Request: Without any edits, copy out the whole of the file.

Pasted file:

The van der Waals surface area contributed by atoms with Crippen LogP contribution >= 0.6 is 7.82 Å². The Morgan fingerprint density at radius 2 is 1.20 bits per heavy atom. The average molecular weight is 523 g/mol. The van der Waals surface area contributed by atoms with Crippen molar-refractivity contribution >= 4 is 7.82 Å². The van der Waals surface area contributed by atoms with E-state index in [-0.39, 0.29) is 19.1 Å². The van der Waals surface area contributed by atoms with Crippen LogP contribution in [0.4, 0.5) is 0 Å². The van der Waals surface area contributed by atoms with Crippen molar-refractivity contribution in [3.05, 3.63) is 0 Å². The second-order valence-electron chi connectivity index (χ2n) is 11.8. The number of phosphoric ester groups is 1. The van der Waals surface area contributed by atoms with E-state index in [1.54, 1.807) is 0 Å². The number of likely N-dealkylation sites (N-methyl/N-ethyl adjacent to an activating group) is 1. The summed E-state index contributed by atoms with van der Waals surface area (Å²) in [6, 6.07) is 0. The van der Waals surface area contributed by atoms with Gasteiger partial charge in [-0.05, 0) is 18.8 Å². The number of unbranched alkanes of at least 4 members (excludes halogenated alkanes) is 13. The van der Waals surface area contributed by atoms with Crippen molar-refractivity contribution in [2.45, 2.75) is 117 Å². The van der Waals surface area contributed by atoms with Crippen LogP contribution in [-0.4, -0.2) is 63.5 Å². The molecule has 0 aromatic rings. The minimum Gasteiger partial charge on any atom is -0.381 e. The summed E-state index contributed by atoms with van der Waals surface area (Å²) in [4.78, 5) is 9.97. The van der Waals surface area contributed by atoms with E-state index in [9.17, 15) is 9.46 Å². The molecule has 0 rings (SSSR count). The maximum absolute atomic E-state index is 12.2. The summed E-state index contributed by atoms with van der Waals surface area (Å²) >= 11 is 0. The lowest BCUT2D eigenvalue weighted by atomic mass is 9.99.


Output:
The van der Waals surface area contributed by atoms with Crippen LogP contribution >= 0.6 is 7.82 Å². The Morgan fingerprint density at radius 2 is 1.20 bits per heavy atom. The average molecular weight is 523 g/mol. The van der Waals surface area contributed by atoms with Crippen molar-refractivity contribution >= 4 is 7.82 Å². The van der Waals surface area contributed by atoms with E-state index in [-0.39, 0.29) is 19.1 Å². The van der Waals surface area contributed by atoms with Crippen LogP contribution in [0.4, 0.5) is 0 Å². The van der Waals surface area contributed by atoms with Crippen molar-refractivity contribution in [3.05, 3.63) is 0 Å². The second-order valence-electron chi connectivity index (χ2n) is 11.8. The number of phosphoric ester groups is 1. The van der Waals surface area contributed by atoms with E-state index in [1.54, 1.807) is 0 Å². The number of likely N-dealkylation sites (N-methyl/N-ethyl adjacent to an activating group) is 1. The summed E-state index contributed by atoms with van der Waals surface area (Å²) in [6, 6.07) is 0. The van der Waals surface area contributed by atoms with Gasteiger partial charge in [-0.05, 0) is 18.8 Å². The number of unbranched alkanes of at least 4 members (excludes halogenated alkanes) is 13. The van der Waals surface area contributed by atoms with Crippen molar-refractivity contribution in [2.45, 2.75) is 117 Å². The van der Waals surface area contributed by atoms with Crippen LogP contribution in [-0.4, -0.2) is 63.5 Å². The molecule has 0 aromatic rings. The minimum Gasteiger partial charge on any atom is -0.381 e. The summed E-state index contributed by atoms with van der Waals surface area (Å²) in [4.78, 5) is 9.97. The van der Waals surface area contributed by atoms with E-state index in [9.17, 15) is 9.46 Å². The molecule has 0 rings (SSSR count). The maximum absolute atomic E-state index is 12.2. The summed E-state index contributed by atoms with van der Waals surface area (Å²) >= 11 is 0. The lowest BCUT2D eigenvalue weighted by atomic mass is 9.99.